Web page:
Germany’s Economy Ministry reported this morning that factory orders for June fell by a seasonally adjusted 1.7%, double the expected decline of 0.8%. Compared with June 2011, orders fell by 7.8%.
The big drop was attributed primarily to lack of demand from Germany’s eurozone partners, from which demand fell by 4.9% in June. Domestic orders fell by 2.1% and demand from non-eurozone nations fell by 0.6%.
This is all very bad news for Germany’s export-driven economy. The country has managed to dodge most of the economic slowdown in Europe, but its dependence on the eurozone market for its manufactured goods has become clear in recent months.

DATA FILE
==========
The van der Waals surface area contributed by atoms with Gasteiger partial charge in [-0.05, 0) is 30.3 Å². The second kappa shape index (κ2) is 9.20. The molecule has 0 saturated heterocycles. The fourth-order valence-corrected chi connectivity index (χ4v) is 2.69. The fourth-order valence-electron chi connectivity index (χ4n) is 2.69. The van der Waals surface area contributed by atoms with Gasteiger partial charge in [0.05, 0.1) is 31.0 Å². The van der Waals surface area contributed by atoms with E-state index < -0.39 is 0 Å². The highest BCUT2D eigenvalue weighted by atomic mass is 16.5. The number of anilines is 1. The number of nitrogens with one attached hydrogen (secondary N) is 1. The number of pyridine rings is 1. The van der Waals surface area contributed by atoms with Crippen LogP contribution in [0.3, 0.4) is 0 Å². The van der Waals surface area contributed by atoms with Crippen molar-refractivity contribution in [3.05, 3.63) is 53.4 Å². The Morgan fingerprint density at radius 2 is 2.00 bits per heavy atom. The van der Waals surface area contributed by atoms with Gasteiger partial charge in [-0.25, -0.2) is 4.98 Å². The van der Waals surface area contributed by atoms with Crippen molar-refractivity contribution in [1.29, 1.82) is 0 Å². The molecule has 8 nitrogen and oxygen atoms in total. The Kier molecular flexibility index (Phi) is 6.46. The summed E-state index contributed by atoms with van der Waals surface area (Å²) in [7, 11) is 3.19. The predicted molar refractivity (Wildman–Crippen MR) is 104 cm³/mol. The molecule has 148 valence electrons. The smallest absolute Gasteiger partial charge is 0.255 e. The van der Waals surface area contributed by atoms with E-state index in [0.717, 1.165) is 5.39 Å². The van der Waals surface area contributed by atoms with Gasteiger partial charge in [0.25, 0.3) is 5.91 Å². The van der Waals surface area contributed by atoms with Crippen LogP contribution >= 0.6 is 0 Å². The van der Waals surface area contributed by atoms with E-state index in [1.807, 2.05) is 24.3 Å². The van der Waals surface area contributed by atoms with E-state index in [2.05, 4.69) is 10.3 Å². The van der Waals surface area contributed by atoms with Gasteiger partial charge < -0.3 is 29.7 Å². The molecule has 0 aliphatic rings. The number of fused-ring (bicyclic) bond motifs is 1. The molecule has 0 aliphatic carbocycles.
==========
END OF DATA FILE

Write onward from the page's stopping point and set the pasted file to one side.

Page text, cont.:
Germany is about to discover that it cannot escape the financial crisis that is sweeping the eurozone, but the country’s economy is likely to grow only very slowly until the crisis is finally resolved. Germany’s economy is expected to grow by a paltry 1% in 2012, while the outlook for the eurozone is for negative economic growth of around -0.3%. And the more Germany demands austerity from its neighbors, the longer the country’s economy will take to recover.